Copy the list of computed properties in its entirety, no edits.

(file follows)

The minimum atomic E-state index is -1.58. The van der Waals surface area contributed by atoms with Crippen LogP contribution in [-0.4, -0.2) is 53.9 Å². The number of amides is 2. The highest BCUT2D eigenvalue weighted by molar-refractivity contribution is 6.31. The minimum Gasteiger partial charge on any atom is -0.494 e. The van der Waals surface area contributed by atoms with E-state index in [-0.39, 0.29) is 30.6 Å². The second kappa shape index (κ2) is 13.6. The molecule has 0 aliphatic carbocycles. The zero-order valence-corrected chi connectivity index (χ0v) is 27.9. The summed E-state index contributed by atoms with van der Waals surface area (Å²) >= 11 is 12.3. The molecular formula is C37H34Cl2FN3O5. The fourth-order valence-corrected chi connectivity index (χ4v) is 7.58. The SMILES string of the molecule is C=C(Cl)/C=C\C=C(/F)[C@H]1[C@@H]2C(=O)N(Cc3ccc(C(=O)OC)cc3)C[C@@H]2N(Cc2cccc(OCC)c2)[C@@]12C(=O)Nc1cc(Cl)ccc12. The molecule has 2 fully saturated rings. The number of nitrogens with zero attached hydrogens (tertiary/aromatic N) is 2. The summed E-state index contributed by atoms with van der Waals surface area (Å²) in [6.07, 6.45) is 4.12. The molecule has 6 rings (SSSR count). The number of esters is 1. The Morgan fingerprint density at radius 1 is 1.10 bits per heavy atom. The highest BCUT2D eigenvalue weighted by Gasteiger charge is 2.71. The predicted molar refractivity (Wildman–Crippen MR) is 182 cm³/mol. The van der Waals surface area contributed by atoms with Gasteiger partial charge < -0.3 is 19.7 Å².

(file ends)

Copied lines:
The minimum atomic E-state index is -1.58. The van der Waals surface area contributed by atoms with Crippen LogP contribution in [-0.4, -0.2) is 53.9 Å². The number of amides is 2. The highest BCUT2D eigenvalue weighted by molar-refractivity contribution is 6.31. The minimum Gasteiger partial charge on any atom is -0.494 e. The van der Waals surface area contributed by atoms with E-state index in [-0.39, 0.29) is 30.6 Å². The second kappa shape index (κ2) is 13.6. The molecule has 0 aliphatic carbocycles. The zero-order valence-corrected chi connectivity index (χ0v) is 27.9. The summed E-state index contributed by atoms with van der Waals surface area (Å²) >= 11 is 12.3. The molecular formula is C37H34Cl2FN3O5. The fourth-order valence-corrected chi connectivity index (χ4v) is 7.58. The SMILES string of the molecule is C=C(Cl)/C=C\C=C(/F)[C@H]1[C@@H]2C(=O)N(Cc3ccc(C(=O)OC)cc3)C[C@@H]2N(Cc2cccc(OCC)c2)[C@@]12C(=O)Nc1cc(Cl)ccc12. The molecule has 2 fully saturated rings. The number of nitrogens with zero attached hydrogens (tertiary/aromatic N) is 2. The summed E-state index contributed by atoms with van der Waals surface area (Å²) in [6.07, 6.45) is 4.12. The molecule has 6 rings (SSSR count). The number of esters is 1. The Morgan fingerprint density at radius 1 is 1.10 bits per heavy atom. The highest BCUT2D eigenvalue weighted by Gasteiger charge is 2.71. The predicted molar refractivity (Wildman–Crippen MR) is 182 cm³/mol. The van der Waals surface area contributed by atoms with Gasteiger partial charge < -0.3 is 19.7 Å².